February break has come and gone. My daughter is in second grade and brought home four new books the Friday it began. Within 30 hours, she had voraciously gotten through the first three. On Saturday afternoon I wondered what I was going to supply her with for the rest of the week; I knew I had insufficient items to offer for a rate of 1 book/10 hours. I happened to remember that downstairs there was a shelf of books left by my grandfather and decided to give that a try.
With a stack of a dozen possibilities, I returned an hour later. Most of the books were destined for the library book sale but a few I thought she might be interested in, such as Winnie the Pooh and Pippi Longstocking. In the end, I’m not sure that she cracked either of those, but one I did see her reading was Runaway Slave: The Story of Harriet Tubman by Ann McGovern. A little to my surprise, she requested that I read it aloud during story time that night.
Printed by Scholastic between 1965 and 1973, Runaway Slave is the story of Harriet Tubman’s life. It chronicles her childhood as a slave, running away on the Underground Railroad, returning again and again to help others, and finally helping her own parents escape when they were in their 70’s. It is written for children but opens with thoughtful questions like “Can a human being be owned by another person – the way a cow or horse is owned?” For me, Harriet Tubman’s story is inspiring and amazing – in the present time, who does brave acts such as she did? But I also loved reading the story with my children because Harriet Tubman eventually settled in Auburn to finish out her days.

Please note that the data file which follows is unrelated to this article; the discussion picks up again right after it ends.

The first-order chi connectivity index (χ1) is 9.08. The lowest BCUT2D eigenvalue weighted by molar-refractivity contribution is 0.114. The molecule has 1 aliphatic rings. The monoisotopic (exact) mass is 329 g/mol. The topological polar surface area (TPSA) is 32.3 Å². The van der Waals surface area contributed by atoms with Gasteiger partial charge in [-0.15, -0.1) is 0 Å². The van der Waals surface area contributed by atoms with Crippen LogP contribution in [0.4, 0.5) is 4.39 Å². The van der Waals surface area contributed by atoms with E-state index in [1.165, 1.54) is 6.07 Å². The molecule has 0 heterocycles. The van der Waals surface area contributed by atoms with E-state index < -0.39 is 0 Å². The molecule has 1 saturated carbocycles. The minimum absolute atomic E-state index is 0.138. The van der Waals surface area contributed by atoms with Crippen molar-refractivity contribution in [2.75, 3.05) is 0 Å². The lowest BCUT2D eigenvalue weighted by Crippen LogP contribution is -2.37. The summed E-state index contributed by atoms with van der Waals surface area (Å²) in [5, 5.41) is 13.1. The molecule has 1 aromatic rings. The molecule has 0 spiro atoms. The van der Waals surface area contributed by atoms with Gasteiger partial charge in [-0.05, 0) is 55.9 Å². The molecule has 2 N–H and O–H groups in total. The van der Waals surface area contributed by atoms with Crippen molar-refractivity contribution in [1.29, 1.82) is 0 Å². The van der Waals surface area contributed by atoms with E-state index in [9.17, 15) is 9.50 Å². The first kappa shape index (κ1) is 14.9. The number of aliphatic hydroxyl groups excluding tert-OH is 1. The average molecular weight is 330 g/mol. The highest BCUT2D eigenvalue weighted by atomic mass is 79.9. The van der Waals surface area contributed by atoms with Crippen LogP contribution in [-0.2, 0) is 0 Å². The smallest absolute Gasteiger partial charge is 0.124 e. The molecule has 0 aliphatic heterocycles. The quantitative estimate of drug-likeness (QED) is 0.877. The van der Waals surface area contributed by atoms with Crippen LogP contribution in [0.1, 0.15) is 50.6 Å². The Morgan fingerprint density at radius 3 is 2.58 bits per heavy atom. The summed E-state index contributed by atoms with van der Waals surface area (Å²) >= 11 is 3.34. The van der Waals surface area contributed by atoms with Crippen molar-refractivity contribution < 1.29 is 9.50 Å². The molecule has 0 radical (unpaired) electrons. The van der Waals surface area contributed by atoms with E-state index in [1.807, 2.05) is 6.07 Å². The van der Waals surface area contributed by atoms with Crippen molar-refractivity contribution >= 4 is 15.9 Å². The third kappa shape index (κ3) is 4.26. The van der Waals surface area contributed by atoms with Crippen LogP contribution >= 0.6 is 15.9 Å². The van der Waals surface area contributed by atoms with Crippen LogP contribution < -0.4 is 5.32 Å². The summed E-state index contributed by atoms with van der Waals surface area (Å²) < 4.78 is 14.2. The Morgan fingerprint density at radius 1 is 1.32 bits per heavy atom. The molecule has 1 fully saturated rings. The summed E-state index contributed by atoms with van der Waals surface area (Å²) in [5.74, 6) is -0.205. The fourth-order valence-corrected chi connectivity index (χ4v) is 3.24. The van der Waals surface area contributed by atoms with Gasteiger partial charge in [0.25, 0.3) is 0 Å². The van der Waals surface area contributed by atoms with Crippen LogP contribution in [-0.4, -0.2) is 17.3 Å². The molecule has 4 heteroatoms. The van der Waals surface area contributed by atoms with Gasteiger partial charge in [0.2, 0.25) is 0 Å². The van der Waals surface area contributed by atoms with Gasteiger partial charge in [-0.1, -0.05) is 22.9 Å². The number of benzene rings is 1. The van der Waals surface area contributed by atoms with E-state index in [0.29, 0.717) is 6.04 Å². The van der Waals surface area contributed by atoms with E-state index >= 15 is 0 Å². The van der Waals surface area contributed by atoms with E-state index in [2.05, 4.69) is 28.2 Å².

Call me dense, but somehow, I got through high school and college never making the connection that she had once lived in the same town my grandmother had grown up in. That is, at least not until I was sent a copy of Life in the Finger Lakes magazine while I was living in Honduras as a Peace Corps Volunteer. The magazine had a story about the Underground Railroad in local history and I still find it ironic that I had to be 1,000 miles away to learn about something located one hour away from my house! My kids are little, but I am planning a trip to the Harriet Tubman National Historic Park to bring this history even closer to home for them as well. Maybe, just maybe, they will make the connection earlier than I did.